With great power comes great responsibility, and all that bullshit.

Grinding on Up

As I grind up through the publishing millhouse I am very aware of who and what I’m becoming, and watching Baru struggle with that at a higher level, with more frightening stakes, tore up my insides because I have felt something like that here on my own tiny little plane of existence.

You spent all this time getting here, but now, really, are you any better than the people in the system who you were fighting against?

I know that no matter what I do,  or how good I hope to be, there will be a lot of people who will always see me as the enemy now. I, like Baru, have become part of The Empire. I’ll read stuff about me online and it’s very clear that to many folks on the margins, I’m the worst shit in the universe. There are younger feminists ranting hard and long about what a sellout I am. People think it’s all far-right hate mail, but my most vociferous haters are actually folks on the far left who think I’m far too conservative and conventional. I’ve become an Enemy of the People.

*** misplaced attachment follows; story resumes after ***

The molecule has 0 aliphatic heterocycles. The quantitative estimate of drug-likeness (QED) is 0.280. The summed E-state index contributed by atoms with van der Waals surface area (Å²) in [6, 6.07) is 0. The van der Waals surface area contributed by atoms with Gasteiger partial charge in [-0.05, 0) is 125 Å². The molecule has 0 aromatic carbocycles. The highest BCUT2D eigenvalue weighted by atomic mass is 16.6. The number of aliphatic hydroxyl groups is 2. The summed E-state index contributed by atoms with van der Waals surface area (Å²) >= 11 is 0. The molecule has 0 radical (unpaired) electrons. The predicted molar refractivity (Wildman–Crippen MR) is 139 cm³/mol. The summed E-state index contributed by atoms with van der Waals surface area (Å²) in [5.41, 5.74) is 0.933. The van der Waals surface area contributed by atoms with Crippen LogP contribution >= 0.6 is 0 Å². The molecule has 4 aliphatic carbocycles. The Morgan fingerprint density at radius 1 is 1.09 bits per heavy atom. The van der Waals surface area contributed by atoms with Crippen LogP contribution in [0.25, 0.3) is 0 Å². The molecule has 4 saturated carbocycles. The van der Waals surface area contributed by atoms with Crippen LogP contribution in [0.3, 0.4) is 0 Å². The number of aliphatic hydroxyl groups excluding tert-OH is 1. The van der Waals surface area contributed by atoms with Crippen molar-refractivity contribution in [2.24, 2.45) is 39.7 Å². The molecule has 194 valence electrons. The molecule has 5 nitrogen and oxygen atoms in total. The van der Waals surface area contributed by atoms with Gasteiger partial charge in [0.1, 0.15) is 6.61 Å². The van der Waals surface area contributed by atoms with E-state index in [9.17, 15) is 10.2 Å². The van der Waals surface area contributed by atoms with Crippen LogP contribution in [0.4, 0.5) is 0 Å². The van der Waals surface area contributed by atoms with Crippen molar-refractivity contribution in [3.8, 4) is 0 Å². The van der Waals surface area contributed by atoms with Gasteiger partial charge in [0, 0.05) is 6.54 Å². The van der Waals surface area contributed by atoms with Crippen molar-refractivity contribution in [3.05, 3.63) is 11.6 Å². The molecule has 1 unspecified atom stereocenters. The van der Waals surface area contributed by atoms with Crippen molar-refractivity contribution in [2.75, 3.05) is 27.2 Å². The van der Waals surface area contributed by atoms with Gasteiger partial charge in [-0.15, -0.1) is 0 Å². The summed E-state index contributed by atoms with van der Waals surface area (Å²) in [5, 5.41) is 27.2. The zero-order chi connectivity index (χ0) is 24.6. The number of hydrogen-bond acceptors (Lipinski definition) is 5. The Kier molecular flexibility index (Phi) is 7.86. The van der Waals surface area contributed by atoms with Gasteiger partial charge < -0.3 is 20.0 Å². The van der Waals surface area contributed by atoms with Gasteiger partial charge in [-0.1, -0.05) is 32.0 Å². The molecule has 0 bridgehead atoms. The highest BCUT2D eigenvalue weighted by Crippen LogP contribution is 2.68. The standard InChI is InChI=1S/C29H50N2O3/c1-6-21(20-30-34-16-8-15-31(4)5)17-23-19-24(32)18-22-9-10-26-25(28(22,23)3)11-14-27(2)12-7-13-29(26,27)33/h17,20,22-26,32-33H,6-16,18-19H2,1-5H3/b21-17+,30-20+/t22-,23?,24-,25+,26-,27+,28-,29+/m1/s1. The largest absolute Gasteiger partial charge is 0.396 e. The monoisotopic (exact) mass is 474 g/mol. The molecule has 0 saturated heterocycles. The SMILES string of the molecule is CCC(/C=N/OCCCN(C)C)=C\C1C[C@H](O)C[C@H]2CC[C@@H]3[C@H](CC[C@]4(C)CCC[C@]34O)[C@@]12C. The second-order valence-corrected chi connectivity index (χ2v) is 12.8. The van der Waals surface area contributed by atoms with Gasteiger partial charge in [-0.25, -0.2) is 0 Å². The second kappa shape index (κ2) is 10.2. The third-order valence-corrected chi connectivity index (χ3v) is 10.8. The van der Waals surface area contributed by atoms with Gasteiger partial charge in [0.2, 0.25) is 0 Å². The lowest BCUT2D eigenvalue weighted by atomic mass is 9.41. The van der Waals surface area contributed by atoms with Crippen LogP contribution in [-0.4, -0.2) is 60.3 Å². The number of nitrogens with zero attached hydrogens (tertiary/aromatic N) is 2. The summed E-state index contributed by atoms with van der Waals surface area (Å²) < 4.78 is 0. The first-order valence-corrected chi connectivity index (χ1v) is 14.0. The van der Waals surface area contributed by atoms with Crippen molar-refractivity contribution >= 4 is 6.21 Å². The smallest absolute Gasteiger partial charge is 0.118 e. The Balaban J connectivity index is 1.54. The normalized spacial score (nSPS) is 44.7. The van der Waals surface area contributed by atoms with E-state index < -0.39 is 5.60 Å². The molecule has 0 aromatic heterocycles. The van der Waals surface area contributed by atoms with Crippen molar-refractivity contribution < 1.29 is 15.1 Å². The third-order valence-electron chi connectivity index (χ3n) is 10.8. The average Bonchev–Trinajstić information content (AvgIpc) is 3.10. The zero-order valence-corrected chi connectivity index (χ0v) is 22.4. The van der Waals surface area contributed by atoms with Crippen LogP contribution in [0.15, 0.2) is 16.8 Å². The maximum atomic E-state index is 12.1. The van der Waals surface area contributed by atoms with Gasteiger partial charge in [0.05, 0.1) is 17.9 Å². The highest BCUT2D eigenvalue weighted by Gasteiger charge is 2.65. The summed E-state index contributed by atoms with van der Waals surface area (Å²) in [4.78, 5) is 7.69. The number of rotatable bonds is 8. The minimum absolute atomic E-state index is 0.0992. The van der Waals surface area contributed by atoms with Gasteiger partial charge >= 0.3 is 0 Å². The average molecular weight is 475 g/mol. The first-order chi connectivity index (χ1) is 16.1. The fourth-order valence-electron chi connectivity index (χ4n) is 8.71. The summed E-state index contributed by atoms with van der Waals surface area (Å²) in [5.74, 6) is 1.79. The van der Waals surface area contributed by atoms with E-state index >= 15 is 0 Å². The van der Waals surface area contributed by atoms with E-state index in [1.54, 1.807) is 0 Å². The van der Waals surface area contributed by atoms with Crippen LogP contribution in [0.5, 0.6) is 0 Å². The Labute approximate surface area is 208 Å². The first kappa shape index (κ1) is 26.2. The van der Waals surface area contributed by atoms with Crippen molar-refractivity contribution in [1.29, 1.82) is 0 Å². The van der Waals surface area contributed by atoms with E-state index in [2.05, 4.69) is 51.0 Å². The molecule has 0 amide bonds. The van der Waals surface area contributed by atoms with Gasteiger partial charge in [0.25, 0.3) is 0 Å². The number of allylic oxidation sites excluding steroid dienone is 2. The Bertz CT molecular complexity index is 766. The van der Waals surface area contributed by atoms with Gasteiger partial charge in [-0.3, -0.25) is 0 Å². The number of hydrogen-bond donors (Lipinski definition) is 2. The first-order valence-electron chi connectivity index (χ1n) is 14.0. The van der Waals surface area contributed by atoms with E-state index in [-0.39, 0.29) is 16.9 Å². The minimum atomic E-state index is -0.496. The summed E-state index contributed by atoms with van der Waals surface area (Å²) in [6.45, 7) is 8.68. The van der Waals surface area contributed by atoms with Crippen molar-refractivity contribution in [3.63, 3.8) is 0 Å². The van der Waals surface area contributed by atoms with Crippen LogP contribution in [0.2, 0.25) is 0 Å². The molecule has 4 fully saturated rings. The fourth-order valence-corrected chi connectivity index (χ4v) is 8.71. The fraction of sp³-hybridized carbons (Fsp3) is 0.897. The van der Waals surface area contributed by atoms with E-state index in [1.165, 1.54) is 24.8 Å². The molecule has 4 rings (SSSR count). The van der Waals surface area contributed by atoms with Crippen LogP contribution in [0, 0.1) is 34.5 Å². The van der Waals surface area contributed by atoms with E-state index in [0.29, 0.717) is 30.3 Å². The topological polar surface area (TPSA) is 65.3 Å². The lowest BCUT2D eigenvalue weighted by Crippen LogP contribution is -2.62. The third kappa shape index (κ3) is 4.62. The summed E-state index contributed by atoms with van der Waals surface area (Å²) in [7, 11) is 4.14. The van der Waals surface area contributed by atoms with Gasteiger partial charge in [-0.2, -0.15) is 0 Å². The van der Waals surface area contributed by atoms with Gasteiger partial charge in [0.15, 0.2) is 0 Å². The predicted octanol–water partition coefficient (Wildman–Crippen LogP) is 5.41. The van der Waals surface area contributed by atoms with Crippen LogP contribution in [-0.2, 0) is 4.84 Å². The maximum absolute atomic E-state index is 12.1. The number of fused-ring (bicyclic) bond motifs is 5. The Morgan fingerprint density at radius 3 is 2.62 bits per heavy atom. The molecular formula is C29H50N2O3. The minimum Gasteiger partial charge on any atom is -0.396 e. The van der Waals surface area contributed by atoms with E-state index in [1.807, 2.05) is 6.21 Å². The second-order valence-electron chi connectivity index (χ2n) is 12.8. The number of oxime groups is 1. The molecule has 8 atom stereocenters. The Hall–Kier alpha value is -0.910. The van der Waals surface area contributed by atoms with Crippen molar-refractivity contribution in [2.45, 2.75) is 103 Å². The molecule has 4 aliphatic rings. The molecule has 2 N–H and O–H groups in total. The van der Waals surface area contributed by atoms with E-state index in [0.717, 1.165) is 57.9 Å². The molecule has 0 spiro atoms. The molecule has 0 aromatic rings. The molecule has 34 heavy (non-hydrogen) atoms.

I’m always going to be someone’s enemy, because people need enemies…and because I’m doing the best I can in a system that’s so very broken.

And I look at me, and I look at Baru, and I look at our choices, and I wonder if this is the only end game, or if we could have succeeded without wrecking all this destruction, and without becoming a part of the very system(s) we set out to destroy. I wonder if it was inevitable that all of our choices led us here, or if there was another way to get here.

On Tragedy and Comfort Fiction

I’ve talked before about how tragedy is like comfort fiction for me, and that’s why I found THE TRAITOR BARU CORMORANT to be such cathartic read. I could read about somebody asking the same questions I’ve had to ask, someone whose stakes are far higher, whose life is far grimmer, whose resolve is far stickier, and I can step back and watch someone else navigate that horrible road, and I can cry for them in a way I can’t cry for myself.

She deserves the pity. I don’t. I probably just need a fucking vacation. There’s a lot less at stake if I burn out than there is when Baru burns out. And her burn out is coming. I can feel it.

I don’t know what Baru or I are going to have any hard answers, in the end. Maybe we’ve done terrible things to get here (I have not destroyed the economies of whole countries, but looking at some of the vitriol spewed my way online, you’d think I might have). Maybe we’ve become terrible people in the process.